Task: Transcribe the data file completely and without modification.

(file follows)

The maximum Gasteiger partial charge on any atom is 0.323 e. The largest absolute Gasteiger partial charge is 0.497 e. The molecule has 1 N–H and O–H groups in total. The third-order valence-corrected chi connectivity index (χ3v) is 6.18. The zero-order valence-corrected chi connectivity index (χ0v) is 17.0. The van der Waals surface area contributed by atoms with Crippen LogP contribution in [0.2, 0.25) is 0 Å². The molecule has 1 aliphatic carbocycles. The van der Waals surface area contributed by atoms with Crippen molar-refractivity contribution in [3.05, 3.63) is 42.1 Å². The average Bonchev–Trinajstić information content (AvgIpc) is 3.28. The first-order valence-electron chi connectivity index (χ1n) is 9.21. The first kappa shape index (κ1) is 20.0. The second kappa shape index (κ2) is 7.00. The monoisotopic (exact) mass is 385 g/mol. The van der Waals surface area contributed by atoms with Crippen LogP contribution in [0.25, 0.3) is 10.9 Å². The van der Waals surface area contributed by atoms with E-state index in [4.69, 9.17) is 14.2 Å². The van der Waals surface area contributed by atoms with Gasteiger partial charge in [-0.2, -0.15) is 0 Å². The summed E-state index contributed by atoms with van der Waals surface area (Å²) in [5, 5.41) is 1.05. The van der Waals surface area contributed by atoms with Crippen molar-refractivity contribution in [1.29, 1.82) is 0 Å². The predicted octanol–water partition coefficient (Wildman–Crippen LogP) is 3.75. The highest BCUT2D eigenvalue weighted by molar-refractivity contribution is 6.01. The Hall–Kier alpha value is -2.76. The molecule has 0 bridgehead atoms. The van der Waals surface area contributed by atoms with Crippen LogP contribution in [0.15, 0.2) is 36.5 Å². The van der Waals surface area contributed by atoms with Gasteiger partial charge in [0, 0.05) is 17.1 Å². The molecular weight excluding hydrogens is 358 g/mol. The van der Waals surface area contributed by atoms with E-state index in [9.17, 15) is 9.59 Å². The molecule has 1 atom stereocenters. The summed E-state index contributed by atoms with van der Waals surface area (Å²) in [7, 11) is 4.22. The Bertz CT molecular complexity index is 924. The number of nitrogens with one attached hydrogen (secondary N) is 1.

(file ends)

The maximum Gasteiger partial charge on any atom is 0.323 e. The largest absolute Gasteiger partial charge is 0.497 e. The molecule has 1 N–H and O–H groups in total. The third-order valence-corrected chi connectivity index (χ3v) is 6.18. The zero-order valence-corrected chi connectivity index (χ0v) is 17.0. The van der Waals surface area contributed by atoms with Crippen LogP contribution in [0.2, 0.25) is 0 Å². The molecule has 1 aliphatic carbocycles. The van der Waals surface area contributed by atoms with Crippen molar-refractivity contribution in [3.05, 3.63) is 42.1 Å². The average Bonchev–Trinajstić information content (AvgIpc) is 3.28. The first-order valence-electron chi connectivity index (χ1n) is 9.21. The first kappa shape index (κ1) is 20.0. The second kappa shape index (κ2) is 7.00. The monoisotopic (exact) mass is 385 g/mol. The van der Waals surface area contributed by atoms with Crippen LogP contribution in [0.25, 0.3) is 10.9 Å². The van der Waals surface area contributed by atoms with E-state index in [4.69, 9.17) is 14.2 Å². The van der Waals surface area contributed by atoms with Gasteiger partial charge in [-0.2, -0.15) is 0 Å². The summed E-state index contributed by atoms with van der Waals surface area (Å²) in [5, 5.41) is 1.05. The van der Waals surface area contributed by atoms with Crippen molar-refractivity contribution in [1.29, 1.82) is 0 Å². The predicted octanol–water partition coefficient (Wildman–Crippen LogP) is 3.75. The highest BCUT2D eigenvalue weighted by molar-refractivity contribution is 6.01. The Hall–Kier alpha value is -2.76. The molecule has 0 bridgehead atoms. The van der Waals surface area contributed by atoms with Crippen LogP contribution in [0.15, 0.2) is 36.5 Å². The van der Waals surface area contributed by atoms with Gasteiger partial charge in [0, 0.05) is 17.1 Å². The molecular weight excluding hydrogens is 358 g/mol. The van der Waals surface area contributed by atoms with E-state index in [9.17, 15) is 9.59 Å². The molecule has 1 atom stereocenters. The summed E-state index contributed by atoms with van der Waals surface area (Å²) in [7, 11) is 4.22. The Bertz CT molecular complexity index is 924. The number of nitrogens with one attached hydrogen (secondary N) is 1.